Financial anxiety continues to transcend demographic barriers
More and more higher-income earners in Ontario are finding themselves under significant pressure due to debt and debt repayment.
Increasing costs are starkly apparent in the province, which has long been emblematic of the nation’s lack of affordable housing.
A survey by personal insolvency firm Hoyes, Michalos & Associates found that the average household income in Ontario grew by 5.5% in 2019. During the same year, average household expenses – which also covers housing, food, and transportation – intensified by 6.4%.
On average, debt-holding Ontarians had $264 available in monthly funds for debt repayment in 2019. This was noticeably lower than the $273 reading during the year prior. Average consumer debt load rose by 1.9% annually to end up at $58,923, considerably above the $57,840 level seen in 2018.
“People are not getting a raise of this magnitude,” Hoyes, Michalos & Associates licensed insolvency trustee Doug Hoyes stated in a news release, as quoted by BNN Bloomberg.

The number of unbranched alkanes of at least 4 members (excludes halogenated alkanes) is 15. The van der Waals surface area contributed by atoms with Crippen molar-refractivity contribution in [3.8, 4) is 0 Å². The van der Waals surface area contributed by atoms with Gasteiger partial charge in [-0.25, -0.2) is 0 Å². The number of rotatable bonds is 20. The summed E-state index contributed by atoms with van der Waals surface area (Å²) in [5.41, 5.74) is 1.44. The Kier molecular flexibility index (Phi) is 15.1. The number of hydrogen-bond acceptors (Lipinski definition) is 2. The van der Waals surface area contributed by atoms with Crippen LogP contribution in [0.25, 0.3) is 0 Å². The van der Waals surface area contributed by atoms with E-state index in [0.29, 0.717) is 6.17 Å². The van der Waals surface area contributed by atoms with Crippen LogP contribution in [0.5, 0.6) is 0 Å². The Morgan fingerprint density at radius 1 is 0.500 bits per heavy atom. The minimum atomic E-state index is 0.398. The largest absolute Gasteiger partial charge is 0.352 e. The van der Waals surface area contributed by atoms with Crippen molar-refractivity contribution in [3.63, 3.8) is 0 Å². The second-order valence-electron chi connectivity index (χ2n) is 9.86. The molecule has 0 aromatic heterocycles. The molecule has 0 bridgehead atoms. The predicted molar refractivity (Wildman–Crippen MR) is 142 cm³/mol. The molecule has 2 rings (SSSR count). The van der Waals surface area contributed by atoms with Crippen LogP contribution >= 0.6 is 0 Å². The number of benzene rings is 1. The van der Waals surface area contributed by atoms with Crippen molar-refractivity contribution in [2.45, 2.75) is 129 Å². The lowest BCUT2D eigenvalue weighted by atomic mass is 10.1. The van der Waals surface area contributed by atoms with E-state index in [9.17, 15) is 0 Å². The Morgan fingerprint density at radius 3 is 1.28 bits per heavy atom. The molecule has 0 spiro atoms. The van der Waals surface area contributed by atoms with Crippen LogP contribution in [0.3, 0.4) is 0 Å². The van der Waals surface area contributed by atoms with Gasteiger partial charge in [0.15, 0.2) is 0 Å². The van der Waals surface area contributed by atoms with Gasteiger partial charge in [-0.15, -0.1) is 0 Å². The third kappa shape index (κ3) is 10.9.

“What is happening is that more prosperous households are now reaching the breaking point and tipping into insolvency.”
These results mirrored a recent Canadian Payroll Association study, which found that demographics have zero correlation with financial stress.
Said analysis found that around 50% of those who have household incomes lower than $50,000 were financially stressed. In the same vein, 20% of those with household incomes of at least $150,000 reported that they continue to battle financial anxiety.
“Despite what may seem obvious or logical, how much one earns does not necessarily correlate to financial wellness,” the CPA stated in its news release of the study earlier this year.
“Similarly, preconceptions about millennials struggling to make their way in the world and feeling financial stress as a consequence proved to be inaccurate. Fifty per cent of those who are financially stressed are over the age of 40 — 25% of whom have reached the half-century mark.”